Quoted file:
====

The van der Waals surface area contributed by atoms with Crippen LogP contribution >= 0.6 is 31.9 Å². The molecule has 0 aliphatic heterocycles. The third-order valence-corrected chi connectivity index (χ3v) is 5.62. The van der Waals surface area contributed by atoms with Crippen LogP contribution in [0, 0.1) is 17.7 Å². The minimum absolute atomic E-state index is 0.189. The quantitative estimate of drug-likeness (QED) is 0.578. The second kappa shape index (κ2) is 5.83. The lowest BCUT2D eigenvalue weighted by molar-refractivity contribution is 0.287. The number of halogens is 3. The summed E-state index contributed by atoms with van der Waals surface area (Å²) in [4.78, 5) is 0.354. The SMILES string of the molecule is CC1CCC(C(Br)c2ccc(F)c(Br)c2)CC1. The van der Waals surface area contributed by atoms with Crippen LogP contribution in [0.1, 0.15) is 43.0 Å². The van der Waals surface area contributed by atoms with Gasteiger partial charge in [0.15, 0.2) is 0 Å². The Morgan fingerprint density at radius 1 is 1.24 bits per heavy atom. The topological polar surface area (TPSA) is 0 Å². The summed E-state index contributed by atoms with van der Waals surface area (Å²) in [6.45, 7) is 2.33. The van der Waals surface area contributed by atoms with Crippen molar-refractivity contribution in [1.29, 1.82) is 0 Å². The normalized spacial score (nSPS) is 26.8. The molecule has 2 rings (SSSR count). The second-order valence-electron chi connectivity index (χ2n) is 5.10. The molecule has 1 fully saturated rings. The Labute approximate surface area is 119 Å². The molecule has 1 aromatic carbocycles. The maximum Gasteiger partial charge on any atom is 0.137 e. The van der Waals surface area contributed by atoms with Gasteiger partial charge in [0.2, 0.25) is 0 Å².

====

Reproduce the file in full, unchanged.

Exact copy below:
The van der Waals surface area contributed by atoms with Crippen LogP contribution >= 0.6 is 31.9 Å². The molecule has 0 aliphatic heterocycles. The third-order valence-corrected chi connectivity index (χ3v) is 5.62. The van der Waals surface area contributed by atoms with Crippen LogP contribution in [0, 0.1) is 17.7 Å². The minimum absolute atomic E-state index is 0.189. The quantitative estimate of drug-likeness (QED) is 0.578. The second kappa shape index (κ2) is 5.83. The lowest BCUT2D eigenvalue weighted by molar-refractivity contribution is 0.287. The number of halogens is 3. The summed E-state index contributed by atoms with van der Waals surface area (Å²) in [4.78, 5) is 0.354. The SMILES string of the molecule is CC1CCC(C(Br)c2ccc(F)c(Br)c2)CC1. The van der Waals surface area contributed by atoms with Crippen LogP contribution in [0.1, 0.15) is 43.0 Å². The van der Waals surface area contributed by atoms with Gasteiger partial charge in [0.15, 0.2) is 0 Å². The Morgan fingerprint density at radius 1 is 1.24 bits per heavy atom. The topological polar surface area (TPSA) is 0 Å². The summed E-state index contributed by atoms with van der Waals surface area (Å²) in [6.45, 7) is 2.33. The van der Waals surface area contributed by atoms with Crippen molar-refractivity contribution in [1.29, 1.82) is 0 Å². The normalized spacial score (nSPS) is 26.8. The molecule has 2 rings (SSSR count). The second-order valence-electron chi connectivity index (χ2n) is 5.10. The molecule has 1 fully saturated rings. The Labute approximate surface area is 119 Å². The molecule has 1 aromatic carbocycles. The maximum Gasteiger partial charge on any atom is 0.137 e. The van der Waals surface area contributed by atoms with Gasteiger partial charge in [0.2, 0.25) is 0 Å².